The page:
For each sample plot, surveys were performed during three seasons based on reports of their presence during those periods (Shirihai et al. 2001, Jones 2006): (a) pre-breeding season from mid-February to mid-March, (b) breeding season from mid-April to mid-June, and (c) wintering period from December to early January. Each plot was visited once in each season every year for the five years of this study, apart from in 2014 (year 2) when surveys were performed only during the wintering season because of unforeseen logistical reasons. Fieldwork targeted four natural habitat types where the three study species primarily occurred (Cramp and Brooks 1992, Shirihai et al. 2001, Jones 2006, Ieronymidou et al. 2012, Flint and McArthur 2014): (a) maquis (as defined in Davies et al. 2004) comprises evergreen sclerophyllous shrubs, with closed canopy structure and almost complete land cover. Trees are typically present as well as some annual plant species. Predominant species are Genista fasselata, Calicotome villosa, Juniperus phoenicea, Pistacia lentiscus, Olea europaea, and Ceratonia siliqua. (b) Pinus brutia forest comprises open woodland with Pinus brutia pines. (c) Garrigue (as defined in Davies et al. 2004), comprise low shrubland with extensive openings. Vernal species predominate and annual plants and geophytes are also abundant. Shrubs are found in patches with Cistus spp., Thymus capitatus, and Sarcopoterium spinosum the most common species. (d) salt marsh comprise perennial vegetation dominated by halophytes, mainly Salicornia spp. In addition, in this study we targeted anthropogenically disturbed, degraded habitats.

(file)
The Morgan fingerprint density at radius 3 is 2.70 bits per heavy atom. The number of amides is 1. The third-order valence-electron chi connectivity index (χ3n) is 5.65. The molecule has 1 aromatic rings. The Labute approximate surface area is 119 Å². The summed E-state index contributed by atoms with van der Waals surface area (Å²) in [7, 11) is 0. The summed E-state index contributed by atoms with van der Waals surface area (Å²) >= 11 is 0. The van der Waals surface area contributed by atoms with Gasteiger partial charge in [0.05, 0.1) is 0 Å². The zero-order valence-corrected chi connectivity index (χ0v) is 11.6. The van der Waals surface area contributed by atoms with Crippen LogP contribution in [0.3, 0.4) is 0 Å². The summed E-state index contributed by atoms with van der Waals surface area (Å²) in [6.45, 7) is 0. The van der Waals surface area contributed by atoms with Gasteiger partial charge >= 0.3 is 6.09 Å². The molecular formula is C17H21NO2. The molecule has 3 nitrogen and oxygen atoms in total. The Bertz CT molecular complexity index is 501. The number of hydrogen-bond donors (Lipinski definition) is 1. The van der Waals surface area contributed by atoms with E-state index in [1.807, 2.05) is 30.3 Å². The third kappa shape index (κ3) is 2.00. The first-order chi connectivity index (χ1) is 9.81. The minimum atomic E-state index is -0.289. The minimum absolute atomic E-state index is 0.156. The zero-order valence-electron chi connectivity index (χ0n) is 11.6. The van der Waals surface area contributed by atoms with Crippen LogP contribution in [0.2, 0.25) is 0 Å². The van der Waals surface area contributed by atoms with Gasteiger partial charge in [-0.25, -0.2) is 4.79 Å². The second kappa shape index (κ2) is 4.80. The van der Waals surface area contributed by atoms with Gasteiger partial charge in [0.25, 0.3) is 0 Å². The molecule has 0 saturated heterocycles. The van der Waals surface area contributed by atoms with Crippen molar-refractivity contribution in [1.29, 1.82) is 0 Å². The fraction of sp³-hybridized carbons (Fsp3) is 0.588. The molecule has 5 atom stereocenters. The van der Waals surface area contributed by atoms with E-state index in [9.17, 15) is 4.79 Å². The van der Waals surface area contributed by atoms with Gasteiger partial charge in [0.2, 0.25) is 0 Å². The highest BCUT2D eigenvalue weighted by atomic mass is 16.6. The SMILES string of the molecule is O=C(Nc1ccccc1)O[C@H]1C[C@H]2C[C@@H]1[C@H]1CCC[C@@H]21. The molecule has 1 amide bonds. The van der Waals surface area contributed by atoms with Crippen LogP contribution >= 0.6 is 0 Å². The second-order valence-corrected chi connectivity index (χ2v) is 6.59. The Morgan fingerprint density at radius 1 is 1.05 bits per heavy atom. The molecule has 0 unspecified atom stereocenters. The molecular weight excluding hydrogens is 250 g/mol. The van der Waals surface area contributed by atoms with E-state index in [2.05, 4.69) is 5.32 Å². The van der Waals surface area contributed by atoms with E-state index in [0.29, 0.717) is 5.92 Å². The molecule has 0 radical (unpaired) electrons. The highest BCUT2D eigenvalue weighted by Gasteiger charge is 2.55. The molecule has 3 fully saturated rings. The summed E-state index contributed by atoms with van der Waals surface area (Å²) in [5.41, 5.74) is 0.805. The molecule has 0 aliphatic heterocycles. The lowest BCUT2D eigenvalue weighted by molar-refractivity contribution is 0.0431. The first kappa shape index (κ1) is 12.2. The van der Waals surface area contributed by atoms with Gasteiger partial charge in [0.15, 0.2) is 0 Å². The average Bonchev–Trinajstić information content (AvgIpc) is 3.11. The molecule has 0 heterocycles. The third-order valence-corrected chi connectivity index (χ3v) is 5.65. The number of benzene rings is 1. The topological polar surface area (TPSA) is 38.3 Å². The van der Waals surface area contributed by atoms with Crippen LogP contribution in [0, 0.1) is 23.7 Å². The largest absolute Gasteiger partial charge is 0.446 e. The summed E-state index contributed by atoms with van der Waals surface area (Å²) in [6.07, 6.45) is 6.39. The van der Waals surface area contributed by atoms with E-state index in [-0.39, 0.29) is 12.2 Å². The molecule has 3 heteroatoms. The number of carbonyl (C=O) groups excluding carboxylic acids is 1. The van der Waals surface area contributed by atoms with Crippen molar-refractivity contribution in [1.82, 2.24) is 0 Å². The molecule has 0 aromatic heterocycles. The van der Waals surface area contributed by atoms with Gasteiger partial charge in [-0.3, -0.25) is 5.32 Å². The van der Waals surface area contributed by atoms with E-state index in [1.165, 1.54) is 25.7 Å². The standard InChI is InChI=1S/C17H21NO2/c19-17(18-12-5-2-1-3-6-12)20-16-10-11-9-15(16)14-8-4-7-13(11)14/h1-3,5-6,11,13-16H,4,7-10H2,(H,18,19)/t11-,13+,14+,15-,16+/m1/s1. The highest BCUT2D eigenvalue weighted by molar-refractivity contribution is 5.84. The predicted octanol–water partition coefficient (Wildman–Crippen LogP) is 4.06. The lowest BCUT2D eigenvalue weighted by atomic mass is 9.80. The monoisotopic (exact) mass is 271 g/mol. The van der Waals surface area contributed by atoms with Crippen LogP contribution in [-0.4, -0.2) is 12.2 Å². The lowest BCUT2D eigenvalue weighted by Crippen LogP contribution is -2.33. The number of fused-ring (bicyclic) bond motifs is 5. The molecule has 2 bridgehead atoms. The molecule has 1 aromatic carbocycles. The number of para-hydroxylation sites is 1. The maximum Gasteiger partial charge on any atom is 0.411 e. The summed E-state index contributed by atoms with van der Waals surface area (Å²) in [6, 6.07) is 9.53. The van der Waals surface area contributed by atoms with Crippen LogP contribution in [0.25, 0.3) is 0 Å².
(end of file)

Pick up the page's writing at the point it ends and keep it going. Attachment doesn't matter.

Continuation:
Sample plots were 2 ha rectangles (100 m × 200 m; Bibby et al. 2000, Sutherland et al. 2004). Uniform plots of each habitat type were identified in the field and delineated using a handheld GPS device. Because of the high habitat fragmentation along the target regions (Zomeni and Vogiatzakis 2014; P. Panayides 2006, unpublished manuscript), random selection of plots would have resulted in mixtures of habitats, thus we opted for study area selection through work in the field to ensure uniform plots were targeted. Surveys were undertaken by two observers, who during the preliminary stages worked together to standardize survey procedure (Sutherland et al. 2004). Observers walked in a loop along each plot surveying up to 25 m each side of the route taken, recording the number of individuals of all three target species seen or heard. Because distinguishing Cyprus and Sardinian Warblers vocally can be challenging (Cramp and Brooks 1992, Shirihai et al. 2001), we typically persisted until visual confirmation. Any individuals that were not unambiguously identified as an adult individual of one of the species were not included in the results. Target species exhibit a cryptic behavior apart from territorial males during pre-breeding and breeding seasons (Shirihai et al. 2001). Thus, to increase detectability, we used playback (Bibby et al. 2000, Sutherland et al. 2004). To that end, songs of territorial males of each of the three target species were recorded in the field within or near the study sites for use as playback stimuli. Each playback comprised at least two sequential full songs of each species with their natural silent intervals in-between. A handheld loudspeaker (Betron JRS40 Speaker, Benewy, CH.) was used to broadcast recorded songs of the three species in rotation with intervals in-between sessions. Loudspeaker volume was standardized at the same fixed level (Sutherland et al. 2004). Because of differences in detectability between habitat types across plots, survey duration varied according to vegetation and topography (see Sutherland et al. 2004), lasting between 20 and 45 minutes. Although double counts cannot be completely eliminated, especially with the skulking behavior of our target species, the amount of time spent in each plot allowed us to observe the movements of individuals helping to minimize the extent of double counting. Visits to the plots were randomly scheduled and performed between 6:00 am and 12:00 pm. Fieldwork was suspended during adverse weather conditions such as heavy rain and strong winds in accordance with other studies (Hostetler and Main 2001, Stagoll et al. 2010).